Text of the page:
fbpx
Can a Non-Citizen or Foreigner Invest in the U.S.?

Can a Non-Citizen or Foreigner Invest in the U.S.?

Are you a non-resident alien or non-U.S. citizen looking to invest in the U.S.? If you are, you might be wondering if it’s even possible to invest in the U.S. as a foreigner. 

Whether you’re part of a cross-border family or simply a non-U.S. citizen trying to invest in the U.S., there are quite a few myths and misconceptions about doing so as a non-American. We haven’t touched on this subject before, but we’ve still had a recent deluge of inquiries about investing in the U.S. as a foreigner. So we thought it was time to cover this subject more in-depth in what’s likely to be a multi-part series on the podcast.

In this episode, Keith Poniewaz, Ph.D.; Stan Farmer, CFP®, J.D.; and Syl Michelin cover the background on the topic and dive into the complications of investing in the U.S. as a non-American from both an inheritance perspective and income tax perspective. And when you’re investing abroad, the situs of the assets is critical. Simply put, the situs is the jurisdiction where property belongs for legal or tax purposes – in this case, the assets in which you’re investing. Keith, Stan and Syl define U.S. situs assets and non-U.S. situs assets, and how the situs status can impact your portfolio.

Questions about investing in the U.S. as a non-U.S. citizen or nonresident alien? Send them to us, and we might feature them on a future episode of the podcast. You can also reach out to our team and speak directly with an advisor by tapping the buttons below. 

PODCAST: 2021 Q3 Market Recap

PODCAST: 2021 Q3 Market Recap

Walkner Condon’s Syl Michelin, a Chartered Financial Analyst, is joined by Stan Farmer, CFP®, J.D., and Walkner Condon co-founder Clint Walkner to break down the most recent quarter of 2021 and look ahead to the final quarter of the year. (Where did the time go in 2021?)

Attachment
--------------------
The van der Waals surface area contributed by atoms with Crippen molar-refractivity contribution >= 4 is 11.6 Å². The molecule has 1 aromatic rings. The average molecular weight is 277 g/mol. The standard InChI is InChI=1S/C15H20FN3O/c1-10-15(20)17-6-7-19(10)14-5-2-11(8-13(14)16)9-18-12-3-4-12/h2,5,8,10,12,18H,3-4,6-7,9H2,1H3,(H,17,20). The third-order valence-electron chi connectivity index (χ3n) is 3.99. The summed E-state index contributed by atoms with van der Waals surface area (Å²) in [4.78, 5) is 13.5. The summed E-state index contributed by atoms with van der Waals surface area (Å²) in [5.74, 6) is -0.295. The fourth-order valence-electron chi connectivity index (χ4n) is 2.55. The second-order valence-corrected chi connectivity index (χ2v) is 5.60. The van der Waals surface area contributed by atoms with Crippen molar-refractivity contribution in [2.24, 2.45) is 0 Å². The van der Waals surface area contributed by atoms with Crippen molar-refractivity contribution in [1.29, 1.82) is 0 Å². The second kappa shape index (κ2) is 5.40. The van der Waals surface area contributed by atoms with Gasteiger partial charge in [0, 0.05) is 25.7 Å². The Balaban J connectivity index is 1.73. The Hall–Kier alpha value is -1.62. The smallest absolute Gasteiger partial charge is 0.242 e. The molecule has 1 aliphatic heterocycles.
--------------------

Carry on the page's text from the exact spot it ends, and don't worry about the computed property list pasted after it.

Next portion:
The three discuss a somewhat turbulent last three months – at least, more so than we’ve seen since 2020 – how September has a reputation for being the worst month for the S&P historically (although you can’t game it, as Clint reminds us), and more. 

PODCAST: 2021 Q2 Market Recap

PODCAST: 2021 Q2 Market Recap

Clint Walkner teams up with two of Walkner Condon’s U.S. expat financial advisors Syl Michelin, a Chartered Financial Analyst®, and Stan Farmer, CFP®, to discuss the second quarter and look ahead to Q3 of 2021.

In another good quarter that has seen the S&P hover around all-time highs, things started rather uneventfully but then changed in June, as the tech sector got its groove back. The trio takes a trip down memory lane, framing the current tech atmosphere in terms of the late 90s and early 2000s, including a comparison between the Bulletin Board System of internet yesteryear and the new age, the Wall Street Bets subreddit. They also pose and explore the perplexing question related to the valuation spread in the S&P 500 and finish by revealing their favorite trend to watch – meme stocks or cryptocurrency?  

SPOTIFY

APPLE PODCASTS

The Past, Present, and Future of Taxable Investing

The Past, Present, and Future of Taxable Investing

Clint Walkner and Keith Poniewaz discuss investing in taxable accounts. They explore the history of investing, which started with the purchase of individual stocks by investors and then the development of mutual funds, which collectively helped pool risk and provide greater diversification. As index fund popularity grew, exchange-traded funds (ETFs) have grown significantly in popularity. As we look towards the future, are we looking at once again buying a large basket of individual stocks to manage taxation and risk? Clint and Keith discuss the new trend of “direct indexing”. Click here to listen to the podcast.

Potential Pitfalls for Expat Investing

Potential Pitfalls for Expat Investing

On our podcast, Keith and Clint discuss the intricacies of international investing and the potential pitfalls one might face as an expat investor. Investing internationally may involve currency risk, limited access to investments, and problems with opening accounts in certain countries.